Laidback compliance to the Centre’s request could land Twitter in a legal tangle.
The Indian government has asked the microblogging site to delete around 1,400 handles for allegedly “instigating protests against the farm bills”, and if it fails to comply speedily may face legal action, a senior government official told The Economic Times.
Moneycontrol could not independently verify the report.
The source added, “The Centre wants to give the United States-based company some more time as it does not want to be seen as high-handed or vindictive.”
If it does seek legal recourse, the Centre could lodge an FIR against Twitter under Section 69A (3) of the Information Technology Act, 2000, which also allows the Centre to suspend the platform “in national interest or for public order.” The section was also used to ban over 200 Chinese apps last year.
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The consideration comes after Twitter “was the only exception” and lagged on taking action based on requests from the Ministry of Electronics and IT (MeitY) while YouTube and Facebook “proactively complied,” officials told the paper.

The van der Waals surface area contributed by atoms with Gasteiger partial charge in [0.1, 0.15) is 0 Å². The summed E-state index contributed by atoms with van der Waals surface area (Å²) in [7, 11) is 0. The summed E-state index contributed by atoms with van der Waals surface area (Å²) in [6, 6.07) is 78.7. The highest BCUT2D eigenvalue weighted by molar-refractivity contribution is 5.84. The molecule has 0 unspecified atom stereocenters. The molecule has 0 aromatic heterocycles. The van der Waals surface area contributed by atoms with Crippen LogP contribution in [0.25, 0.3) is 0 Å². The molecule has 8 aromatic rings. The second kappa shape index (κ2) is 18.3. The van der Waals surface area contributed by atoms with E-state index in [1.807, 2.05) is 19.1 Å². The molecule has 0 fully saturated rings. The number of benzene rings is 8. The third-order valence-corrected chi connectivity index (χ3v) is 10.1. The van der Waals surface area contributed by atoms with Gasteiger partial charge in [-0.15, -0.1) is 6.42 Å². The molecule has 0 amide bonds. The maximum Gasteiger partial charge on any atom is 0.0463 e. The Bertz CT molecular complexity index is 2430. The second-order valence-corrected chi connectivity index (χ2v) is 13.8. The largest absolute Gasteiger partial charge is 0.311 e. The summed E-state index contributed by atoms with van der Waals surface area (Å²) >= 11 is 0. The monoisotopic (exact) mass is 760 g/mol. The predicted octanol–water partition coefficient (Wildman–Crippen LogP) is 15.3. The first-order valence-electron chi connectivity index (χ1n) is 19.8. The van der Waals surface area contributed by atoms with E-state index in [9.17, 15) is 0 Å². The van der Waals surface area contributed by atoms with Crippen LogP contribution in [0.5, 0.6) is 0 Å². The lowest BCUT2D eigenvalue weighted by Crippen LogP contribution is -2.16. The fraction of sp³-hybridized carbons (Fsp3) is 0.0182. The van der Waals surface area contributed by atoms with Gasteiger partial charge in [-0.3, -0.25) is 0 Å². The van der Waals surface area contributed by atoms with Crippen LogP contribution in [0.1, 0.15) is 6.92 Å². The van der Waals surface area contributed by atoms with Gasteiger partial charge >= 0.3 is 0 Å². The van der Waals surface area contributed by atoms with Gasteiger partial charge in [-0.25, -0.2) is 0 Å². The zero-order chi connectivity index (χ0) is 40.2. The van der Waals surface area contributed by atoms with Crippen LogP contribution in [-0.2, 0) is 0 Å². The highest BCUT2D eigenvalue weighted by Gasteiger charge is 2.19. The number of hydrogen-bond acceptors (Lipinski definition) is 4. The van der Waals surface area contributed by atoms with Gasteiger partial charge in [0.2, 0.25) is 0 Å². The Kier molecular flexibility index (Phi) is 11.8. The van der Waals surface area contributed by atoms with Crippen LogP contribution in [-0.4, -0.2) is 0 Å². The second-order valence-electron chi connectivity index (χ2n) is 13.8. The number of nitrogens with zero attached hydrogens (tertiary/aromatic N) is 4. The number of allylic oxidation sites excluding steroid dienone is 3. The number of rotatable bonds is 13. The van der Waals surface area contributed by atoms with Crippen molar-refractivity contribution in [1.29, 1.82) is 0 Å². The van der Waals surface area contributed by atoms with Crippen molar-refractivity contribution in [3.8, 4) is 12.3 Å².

One official questioned Twitter’s right to “decide what free speech is,” adding: “There is a serious law and order situation in the country, and with the revelation of the toolkit, it is clear that there is involvement of international syndicates and countries like Pakistan to fuel the tension.”
A representative for Twitter told the paper it “continues to engage with the government from a position of respect and has reached out to Union Minister Ravi Shankar Prasad for a formal meeting or dialogue.”
The company did not confirm if it has acted on the requests yet.
Meanwhile, digital stakeholders are closely watching to see how this unfolds as the case “could emerge as a global test,” the report noted.
The source quoted earlier drew parallels with Australia’s action against Google, stating: “we want to raise an international debate on whether democratically elected governments have a say in this or will Big Tech companies, in the name of freedom of expression, decide what the national discourse will be.”
A spokesperson for Twitter confirmed that a non-compliance notice was received and stated: “We review every report we receive from the government as expeditiously as possible and take appropriate action regarding such reports while making sure we hold firm to our fundamental values and commitment to protecting the public conversation … We strongly believe the open and free exchange of information has a positive global impact, and that the tweets must continue to flow.”Follow our full coverage on the Farmers' Protest here